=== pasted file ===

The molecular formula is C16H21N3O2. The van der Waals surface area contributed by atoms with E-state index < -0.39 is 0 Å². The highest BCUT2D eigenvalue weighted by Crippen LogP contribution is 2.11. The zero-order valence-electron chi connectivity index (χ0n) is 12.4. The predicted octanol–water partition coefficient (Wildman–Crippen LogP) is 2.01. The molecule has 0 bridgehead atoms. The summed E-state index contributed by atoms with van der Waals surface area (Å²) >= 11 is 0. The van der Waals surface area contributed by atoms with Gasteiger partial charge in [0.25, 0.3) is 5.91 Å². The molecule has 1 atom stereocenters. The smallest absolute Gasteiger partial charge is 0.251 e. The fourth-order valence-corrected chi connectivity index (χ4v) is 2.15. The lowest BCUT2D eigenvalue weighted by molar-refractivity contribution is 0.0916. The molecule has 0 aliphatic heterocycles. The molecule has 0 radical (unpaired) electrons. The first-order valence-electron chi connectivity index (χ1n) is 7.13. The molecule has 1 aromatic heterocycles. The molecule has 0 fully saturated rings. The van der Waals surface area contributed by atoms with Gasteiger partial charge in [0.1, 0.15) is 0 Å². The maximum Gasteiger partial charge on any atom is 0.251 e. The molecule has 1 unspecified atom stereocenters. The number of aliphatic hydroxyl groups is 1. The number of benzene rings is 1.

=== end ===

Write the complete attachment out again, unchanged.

The molecular formula is C16H21N3O2. The van der Waals surface area contributed by atoms with E-state index < -0.39 is 0 Å². The highest BCUT2D eigenvalue weighted by Crippen LogP contribution is 2.11. The zero-order valence-electron chi connectivity index (χ0n) is 12.4. The predicted octanol–water partition coefficient (Wildman–Crippen LogP) is 2.01. The molecule has 0 bridgehead atoms. The summed E-state index contributed by atoms with van der Waals surface area (Å²) >= 11 is 0. The van der Waals surface area contributed by atoms with Gasteiger partial charge in [0.25, 0.3) is 5.91 Å². The molecule has 1 atom stereocenters. The smallest absolute Gasteiger partial charge is 0.251 e. The fourth-order valence-corrected chi connectivity index (χ4v) is 2.15. The lowest BCUT2D eigenvalue weighted by molar-refractivity contribution is 0.0916. The molecule has 0 aliphatic heterocycles. The molecule has 0 radical (unpaired) electrons. The first-order valence-electron chi connectivity index (χ1n) is 7.13. The molecule has 1 aromatic heterocycles. The molecule has 0 fully saturated rings. The van der Waals surface area contributed by atoms with Gasteiger partial charge in [0.1, 0.15) is 0 Å². The maximum Gasteiger partial charge on any atom is 0.251 e. The molecule has 1 unspecified atom stereocenters. The number of aliphatic hydroxyl groups is 1. The number of benzene rings is 1.